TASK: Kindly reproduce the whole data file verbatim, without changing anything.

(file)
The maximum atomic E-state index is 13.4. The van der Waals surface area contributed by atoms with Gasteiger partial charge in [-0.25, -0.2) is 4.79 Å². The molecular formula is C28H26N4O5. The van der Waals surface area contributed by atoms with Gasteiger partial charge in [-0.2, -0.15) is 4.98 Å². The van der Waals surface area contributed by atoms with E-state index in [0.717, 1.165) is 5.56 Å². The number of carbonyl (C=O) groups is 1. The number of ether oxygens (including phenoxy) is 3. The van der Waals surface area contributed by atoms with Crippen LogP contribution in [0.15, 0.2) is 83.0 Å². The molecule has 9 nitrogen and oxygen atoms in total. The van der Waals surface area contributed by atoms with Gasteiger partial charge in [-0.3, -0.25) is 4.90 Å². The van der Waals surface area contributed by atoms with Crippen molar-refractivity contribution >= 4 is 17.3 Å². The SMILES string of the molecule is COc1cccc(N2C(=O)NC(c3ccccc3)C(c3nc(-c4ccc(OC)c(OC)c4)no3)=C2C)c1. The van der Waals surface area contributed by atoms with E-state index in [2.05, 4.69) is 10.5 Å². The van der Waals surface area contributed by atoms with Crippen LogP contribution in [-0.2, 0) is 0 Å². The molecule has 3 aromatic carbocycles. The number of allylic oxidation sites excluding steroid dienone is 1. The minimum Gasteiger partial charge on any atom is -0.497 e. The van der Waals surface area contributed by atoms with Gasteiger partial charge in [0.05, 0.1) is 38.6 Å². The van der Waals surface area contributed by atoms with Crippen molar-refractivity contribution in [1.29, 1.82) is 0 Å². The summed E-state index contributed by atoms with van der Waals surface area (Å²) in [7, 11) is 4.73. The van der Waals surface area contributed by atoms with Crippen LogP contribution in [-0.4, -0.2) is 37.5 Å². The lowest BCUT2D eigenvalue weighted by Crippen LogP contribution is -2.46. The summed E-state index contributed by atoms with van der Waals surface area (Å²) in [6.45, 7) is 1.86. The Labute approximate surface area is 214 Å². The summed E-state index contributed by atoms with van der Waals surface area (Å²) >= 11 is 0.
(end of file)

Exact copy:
The maximum atomic E-state index is 13.4. The van der Waals surface area contributed by atoms with Gasteiger partial charge in [-0.25, -0.2) is 4.79 Å². The molecular formula is C28H26N4O5. The van der Waals surface area contributed by atoms with Gasteiger partial charge in [-0.2, -0.15) is 4.98 Å². The van der Waals surface area contributed by atoms with E-state index in [0.717, 1.165) is 5.56 Å². The number of carbonyl (C=O) groups is 1. The number of ether oxygens (including phenoxy) is 3. The van der Waals surface area contributed by atoms with Crippen LogP contribution in [0.15, 0.2) is 83.0 Å². The molecule has 9 nitrogen and oxygen atoms in total. The van der Waals surface area contributed by atoms with Gasteiger partial charge in [-0.3, -0.25) is 4.90 Å². The van der Waals surface area contributed by atoms with Crippen molar-refractivity contribution >= 4 is 17.3 Å². The SMILES string of the molecule is COc1cccc(N2C(=O)NC(c3ccccc3)C(c3nc(-c4ccc(OC)c(OC)c4)no3)=C2C)c1. The van der Waals surface area contributed by atoms with E-state index in [2.05, 4.69) is 10.5 Å². The van der Waals surface area contributed by atoms with Crippen LogP contribution in [-0.2, 0) is 0 Å². The molecule has 3 aromatic carbocycles. The number of allylic oxidation sites excluding steroid dienone is 1. The minimum Gasteiger partial charge on any atom is -0.497 e. The van der Waals surface area contributed by atoms with Gasteiger partial charge in [0.05, 0.1) is 38.6 Å². The van der Waals surface area contributed by atoms with Crippen molar-refractivity contribution in [1.29, 1.82) is 0 Å². The summed E-state index contributed by atoms with van der Waals surface area (Å²) in [7, 11) is 4.73. The van der Waals surface area contributed by atoms with Crippen LogP contribution in [-0.4, -0.2) is 37.5 Å². The lowest BCUT2D eigenvalue weighted by Crippen LogP contribution is -2.46. The summed E-state index contributed by atoms with van der Waals surface area (Å²) in [6.45, 7) is 1.86. The Labute approximate surface area is 214 Å². The summed E-state index contributed by atoms with van der Waals surface area (Å²) >= 11 is 0.